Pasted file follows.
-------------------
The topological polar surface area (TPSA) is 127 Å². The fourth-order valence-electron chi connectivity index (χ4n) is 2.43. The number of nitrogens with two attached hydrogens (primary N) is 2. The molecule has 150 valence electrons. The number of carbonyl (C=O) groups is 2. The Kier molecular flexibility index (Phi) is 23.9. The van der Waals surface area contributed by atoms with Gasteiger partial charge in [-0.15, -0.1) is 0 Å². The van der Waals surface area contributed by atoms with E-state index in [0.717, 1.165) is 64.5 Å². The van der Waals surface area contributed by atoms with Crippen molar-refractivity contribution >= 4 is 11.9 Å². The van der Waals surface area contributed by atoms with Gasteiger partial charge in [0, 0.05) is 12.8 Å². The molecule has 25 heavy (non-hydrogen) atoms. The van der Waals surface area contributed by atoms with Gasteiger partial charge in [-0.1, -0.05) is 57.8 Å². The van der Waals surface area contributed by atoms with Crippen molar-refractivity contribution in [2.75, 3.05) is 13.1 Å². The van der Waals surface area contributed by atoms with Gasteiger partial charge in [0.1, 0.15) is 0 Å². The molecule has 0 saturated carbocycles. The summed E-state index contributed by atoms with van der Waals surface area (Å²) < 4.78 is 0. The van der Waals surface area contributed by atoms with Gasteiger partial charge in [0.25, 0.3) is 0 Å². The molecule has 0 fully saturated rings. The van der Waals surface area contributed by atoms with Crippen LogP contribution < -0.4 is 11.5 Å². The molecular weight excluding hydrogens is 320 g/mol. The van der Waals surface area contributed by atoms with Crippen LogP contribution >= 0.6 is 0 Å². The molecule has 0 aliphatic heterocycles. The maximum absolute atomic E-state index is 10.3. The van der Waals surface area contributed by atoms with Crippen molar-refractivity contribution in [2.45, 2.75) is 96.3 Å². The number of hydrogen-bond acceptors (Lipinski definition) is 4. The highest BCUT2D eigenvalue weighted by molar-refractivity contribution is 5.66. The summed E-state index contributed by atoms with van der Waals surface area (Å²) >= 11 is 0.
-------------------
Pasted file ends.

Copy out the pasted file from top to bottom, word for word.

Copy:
The topological polar surface area (TPSA) is 127 Å². The fourth-order valence-electron chi connectivity index (χ4n) is 2.43. The number of nitrogens with two attached hydrogens (primary N) is 2. The molecule has 150 valence electrons. The number of carbonyl (C=O) groups is 2. The Kier molecular flexibility index (Phi) is 23.9. The van der Waals surface area contributed by atoms with Gasteiger partial charge in [-0.15, -0.1) is 0 Å². The van der Waals surface area contributed by atoms with E-state index in [0.717, 1.165) is 64.5 Å². The van der Waals surface area contributed by atoms with Crippen molar-refractivity contribution >= 4 is 11.9 Å². The van der Waals surface area contributed by atoms with Gasteiger partial charge in [0, 0.05) is 12.8 Å². The molecule has 25 heavy (non-hydrogen) atoms. The van der Waals surface area contributed by atoms with Gasteiger partial charge in [-0.1, -0.05) is 57.8 Å². The van der Waals surface area contributed by atoms with Crippen molar-refractivity contribution in [2.75, 3.05) is 13.1 Å². The van der Waals surface area contributed by atoms with Gasteiger partial charge in [0.1, 0.15) is 0 Å². The molecule has 0 saturated carbocycles. The summed E-state index contributed by atoms with van der Waals surface area (Å²) < 4.78 is 0. The van der Waals surface area contributed by atoms with Gasteiger partial charge in [0.25, 0.3) is 0 Å². The molecule has 0 fully saturated rings. The van der Waals surface area contributed by atoms with Crippen LogP contribution < -0.4 is 11.5 Å². The molecular weight excluding hydrogens is 320 g/mol. The van der Waals surface area contributed by atoms with Crippen LogP contribution >= 0.6 is 0 Å². The molecule has 0 aliphatic heterocycles. The maximum absolute atomic E-state index is 10.3. The van der Waals surface area contributed by atoms with Crippen molar-refractivity contribution in [2.45, 2.75) is 96.3 Å². The number of hydrogen-bond acceptors (Lipinski definition) is 4. The highest BCUT2D eigenvalue weighted by molar-refractivity contribution is 5.66. The summed E-state index contributed by atoms with van der Waals surface area (Å²) >= 11 is 0.